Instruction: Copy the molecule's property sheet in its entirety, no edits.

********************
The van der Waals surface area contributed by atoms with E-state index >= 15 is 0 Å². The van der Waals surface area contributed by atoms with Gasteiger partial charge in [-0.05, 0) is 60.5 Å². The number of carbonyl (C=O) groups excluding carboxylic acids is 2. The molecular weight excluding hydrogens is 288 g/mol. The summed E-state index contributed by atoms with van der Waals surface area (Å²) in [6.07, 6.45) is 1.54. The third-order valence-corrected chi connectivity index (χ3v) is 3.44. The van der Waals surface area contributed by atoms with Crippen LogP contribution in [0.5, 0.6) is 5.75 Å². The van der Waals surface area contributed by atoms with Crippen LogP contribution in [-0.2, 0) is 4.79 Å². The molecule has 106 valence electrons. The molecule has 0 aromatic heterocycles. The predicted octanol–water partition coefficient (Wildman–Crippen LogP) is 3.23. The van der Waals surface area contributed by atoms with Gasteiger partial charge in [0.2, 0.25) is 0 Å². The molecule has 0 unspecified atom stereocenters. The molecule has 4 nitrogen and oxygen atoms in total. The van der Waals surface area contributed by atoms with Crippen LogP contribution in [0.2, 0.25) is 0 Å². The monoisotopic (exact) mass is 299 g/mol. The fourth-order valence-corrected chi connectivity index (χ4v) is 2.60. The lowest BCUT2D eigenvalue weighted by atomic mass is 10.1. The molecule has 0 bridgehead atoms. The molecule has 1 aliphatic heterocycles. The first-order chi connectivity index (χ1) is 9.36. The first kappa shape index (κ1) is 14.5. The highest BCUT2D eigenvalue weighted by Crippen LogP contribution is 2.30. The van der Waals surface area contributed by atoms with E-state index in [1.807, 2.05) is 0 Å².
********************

The van der Waals surface area contributed by atoms with E-state index >= 15 is 0 Å². The van der Waals surface area contributed by atoms with Gasteiger partial charge in [-0.05, 0) is 60.5 Å². The number of carbonyl (C=O) groups excluding carboxylic acids is 2. The molecular weight excluding hydrogens is 288 g/mol. The summed E-state index contributed by atoms with van der Waals surface area (Å²) in [6.07, 6.45) is 1.54. The third-order valence-corrected chi connectivity index (χ3v) is 3.44. The van der Waals surface area contributed by atoms with Crippen LogP contribution in [0.5, 0.6) is 5.75 Å². The van der Waals surface area contributed by atoms with Crippen LogP contribution in [-0.2, 0) is 4.79 Å². The molecule has 106 valence electrons. The molecule has 0 aromatic heterocycles. The predicted octanol–water partition coefficient (Wildman–Crippen LogP) is 3.23. The van der Waals surface area contributed by atoms with Gasteiger partial charge in [0.2, 0.25) is 0 Å². The molecule has 0 unspecified atom stereocenters. The molecule has 4 nitrogen and oxygen atoms in total. The van der Waals surface area contributed by atoms with Crippen LogP contribution in [0.2, 0.25) is 0 Å². The monoisotopic (exact) mass is 299 g/mol. The fourth-order valence-corrected chi connectivity index (χ4v) is 2.60. The lowest BCUT2D eigenvalue weighted by atomic mass is 10.1. The molecule has 0 bridgehead atoms. The molecule has 1 aliphatic heterocycles. The first-order chi connectivity index (χ1) is 9.36. The first kappa shape index (κ1) is 14.5. The highest BCUT2D eigenvalue weighted by Crippen LogP contribution is 2.30. The van der Waals surface area contributed by atoms with E-state index in [1.807, 2.05) is 0 Å².